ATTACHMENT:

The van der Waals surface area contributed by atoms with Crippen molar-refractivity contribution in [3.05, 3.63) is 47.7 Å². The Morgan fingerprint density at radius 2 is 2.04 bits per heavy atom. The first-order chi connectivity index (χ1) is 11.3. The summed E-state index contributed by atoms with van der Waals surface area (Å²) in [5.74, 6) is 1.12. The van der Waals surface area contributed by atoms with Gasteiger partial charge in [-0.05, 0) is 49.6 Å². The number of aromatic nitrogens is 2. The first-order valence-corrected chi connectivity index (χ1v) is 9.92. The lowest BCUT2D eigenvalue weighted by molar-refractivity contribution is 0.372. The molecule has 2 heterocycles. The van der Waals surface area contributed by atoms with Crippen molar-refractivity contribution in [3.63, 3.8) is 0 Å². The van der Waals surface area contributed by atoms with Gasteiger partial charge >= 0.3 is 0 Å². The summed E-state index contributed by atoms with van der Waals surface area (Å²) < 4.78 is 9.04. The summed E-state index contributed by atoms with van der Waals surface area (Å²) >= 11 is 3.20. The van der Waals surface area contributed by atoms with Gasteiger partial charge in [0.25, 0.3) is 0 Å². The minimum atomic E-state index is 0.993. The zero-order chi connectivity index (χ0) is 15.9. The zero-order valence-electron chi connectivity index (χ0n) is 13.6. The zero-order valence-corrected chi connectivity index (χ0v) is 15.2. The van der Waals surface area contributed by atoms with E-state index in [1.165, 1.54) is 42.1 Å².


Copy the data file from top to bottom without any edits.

The van der Waals surface area contributed by atoms with Crippen molar-refractivity contribution in [3.05, 3.63) is 47.7 Å². The Morgan fingerprint density at radius 2 is 2.04 bits per heavy atom. The first-order chi connectivity index (χ1) is 11.3. The summed E-state index contributed by atoms with van der Waals surface area (Å²) in [5.74, 6) is 1.12. The van der Waals surface area contributed by atoms with Gasteiger partial charge in [-0.05, 0) is 49.6 Å². The number of aromatic nitrogens is 2. The first-order valence-corrected chi connectivity index (χ1v) is 9.92. The lowest BCUT2D eigenvalue weighted by molar-refractivity contribution is 0.372. The molecule has 2 heterocycles. The van der Waals surface area contributed by atoms with Crippen molar-refractivity contribution in [3.63, 3.8) is 0 Å². The van der Waals surface area contributed by atoms with Gasteiger partial charge >= 0.3 is 0 Å². The summed E-state index contributed by atoms with van der Waals surface area (Å²) < 4.78 is 9.04. The summed E-state index contributed by atoms with van der Waals surface area (Å²) >= 11 is 3.20. The van der Waals surface area contributed by atoms with Gasteiger partial charge in [0.25, 0.3) is 0 Å². The minimum atomic E-state index is 0.993. The zero-order chi connectivity index (χ0) is 15.9. The zero-order valence-electron chi connectivity index (χ0n) is 13.6. The zero-order valence-corrected chi connectivity index (χ0v) is 15.2. The van der Waals surface area contributed by atoms with E-state index in [1.165, 1.54) is 42.1 Å².